SUPREME COURT OF NEW YORK, APPELLATE DIVISION, THIRD DEPARTMENT
July 3, 1969
IN THE MATTER OF MARY "A", APPELLANT,
JOHN "B", RESPONDENT
Appeal from an order of the Family Court, Broome County, entered July 18, 1967, which dismissed the petition herein, and adjudged that respondent was not the father of petitioner's child.
Reynolds, Staley, Jr., and Greenblott, JJ., concur in memorandum Per Curiam ; Aulisi, J., not voting; Gibson, P. J., dissents and votes to affirm in the memorandum.
Author: Per Curiam
Appellant was about 18 years of age at the time of the alleged act of intercourse with respondent. In our opinion the evidence adduced established clearly the respondent's paternity of the child born to appellant on March 1, 1967. The record delineates repeated acts of intercourse, commencing when appellant was 15 years old. In addition, respondent has unequivocally admitted that on June 22, 1966 during the crucial time in issue, he engaged in coitus with appellant without the use of any contraceptive device. The Family Court stressed the medical evidence in support of its decision stating that "June 22, 1966, would not have been the most likely time for the petitioner to conceive." However, appellant's doctor testified that conception was possible as a result of intercourse on June 22. The actual date of conception can never be determined with medical certainty, nor is it necessary that the court make such a determination. Since the medical testimony indicates that June 22 was a possible date of conception, and since respondent admits to an act of intercourse on that date, appellant has met her burden of proof. The evidence is such as to convince "'to the point of entire satisfaction'" (Matter of Gray v. Rose, 30 A.D.2d 138, 140). The case at bar is clearly distinguishable from the cases cited therein, such as Erie County Bd. of Social Welfare v. Holiday (14 A.D.2d 832) [respondent absent from the community when conception was alleged to have occurred, complainant had a normal menstrual period after the alleged date of conception, and no expert medical testimony offered]; Matter of Morris v. Canfield (19 A.D.2d 942) [from medical testimony, improbable that a full-term baby was conceived on or after the alleged intercourse]; and Matter of Rebmann v. Muldoon (23 A.D.2d 163) [complainant's relationships with other men established]. Accordingly, we adjudge respondent to be the father of appellant's child. The proceeding should be remitted to Family Court for its determination of the question of support for the child and for the entry of an appropriate decree. Incident to such determination, Family Court may hold such further hearings and take such further proof as may be relevant and necessary.
Order reversed, on the law and the facts, and matter remitted to the Family Court of Broome County, with costs.
Gibson, P. J. (dissenting).
The decision to reverse the considered determination of the Judge of the Family Court in as close a case as this seems, first, to deny effect to the established principle that the evidence of paternity has to be more than preponderant, and must, indeed, be such as to convince "'to the point of entire satisfaction'" (Matter of Gray v. Rose, 30 A.D.2d 138, 140-141, and cases there cited), and, second, to ignore or discount, without explanation, the very real advantage which the trier of the facts -- in this case an able and experienced Judge -- enjoys over a reviewing court in appraising evidence, lay and expert, and in evaluating credibility in the highly charged atmosphere of a paternity trial. In such a case the trial court's evaluation of testimonial credibility and weight is entitled to greater consideration than is being accorded it here. Indeed, as respects the close and purely factual issue here presented, I would have had no great difficulty in affirming the trial court's determination had it gone the other way. In this case, petitioner admits that the "steady basis" of the companionship and intimacy existing between respondent and her ended on March 17, 1966 when they "agreed to date others while he was away at college." Respondent denied further intimacies prior to June 22, 1966; petitioner testified, somewhat inconsistently with her bill of particulars, and with seeming uncertainty and evasiveness, to relations with him during the interim and said that she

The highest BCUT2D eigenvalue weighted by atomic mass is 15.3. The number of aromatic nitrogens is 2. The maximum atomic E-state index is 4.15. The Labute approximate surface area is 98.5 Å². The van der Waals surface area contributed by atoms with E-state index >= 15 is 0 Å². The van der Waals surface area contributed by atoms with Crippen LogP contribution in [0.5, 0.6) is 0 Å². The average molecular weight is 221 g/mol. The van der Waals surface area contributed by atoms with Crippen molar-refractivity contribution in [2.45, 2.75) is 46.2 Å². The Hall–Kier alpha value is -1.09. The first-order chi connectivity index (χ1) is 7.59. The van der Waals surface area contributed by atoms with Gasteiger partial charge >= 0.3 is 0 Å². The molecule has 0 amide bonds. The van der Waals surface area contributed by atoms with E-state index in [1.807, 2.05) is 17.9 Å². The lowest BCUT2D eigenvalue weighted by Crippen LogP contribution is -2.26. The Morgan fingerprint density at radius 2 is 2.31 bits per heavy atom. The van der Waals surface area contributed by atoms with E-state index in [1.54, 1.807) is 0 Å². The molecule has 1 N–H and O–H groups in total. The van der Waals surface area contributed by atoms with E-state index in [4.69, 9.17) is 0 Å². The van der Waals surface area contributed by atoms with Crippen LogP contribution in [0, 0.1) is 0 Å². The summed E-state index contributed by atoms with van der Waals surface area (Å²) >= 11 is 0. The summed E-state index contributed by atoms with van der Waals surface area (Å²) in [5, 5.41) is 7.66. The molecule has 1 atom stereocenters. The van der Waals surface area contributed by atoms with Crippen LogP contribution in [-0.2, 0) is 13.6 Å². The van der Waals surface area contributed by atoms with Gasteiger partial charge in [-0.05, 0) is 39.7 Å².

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--> had once dated one other individual and had not been intimate with him. Concededly, her intimacy with respondent was resumed on June 22, 1966, and this is said to be the date of conception of the child born March 1, 1967. Petitioner's last menstrual period commenced June 17, 1966 and on June 22 she and respondent considered that for that reason contraceptive precautions were unnecessary. Her attending obstetrician said that upon his first examination he "projected [the] possible date of birth" as March 24, 1967 -- "an approximation". He said that it was "possible" that the child was conceived on June 22, 1966, although that "would not be the most likely time"; and he said that it was "also possible" that petitioner was pregnant when her last menstrual period began and that he child "could have been" conceived at some time between May 20 and June 10. In this difficult case the trial court's opportunity, upon observation of the witnesses, for a sound and informed appraisal of their testimony was far greater than ours and I find no reason to disturb the resultant determination. Neither, do I believe that reversal is soundly bottomed upon the majority's conclusion that "[since] the medical testimony indicates that June 22 was a possible date of conception, and since respondent admits to an act of intercourse on that date, appellant has met her burden of proof". In my view, the order should be affirmed.
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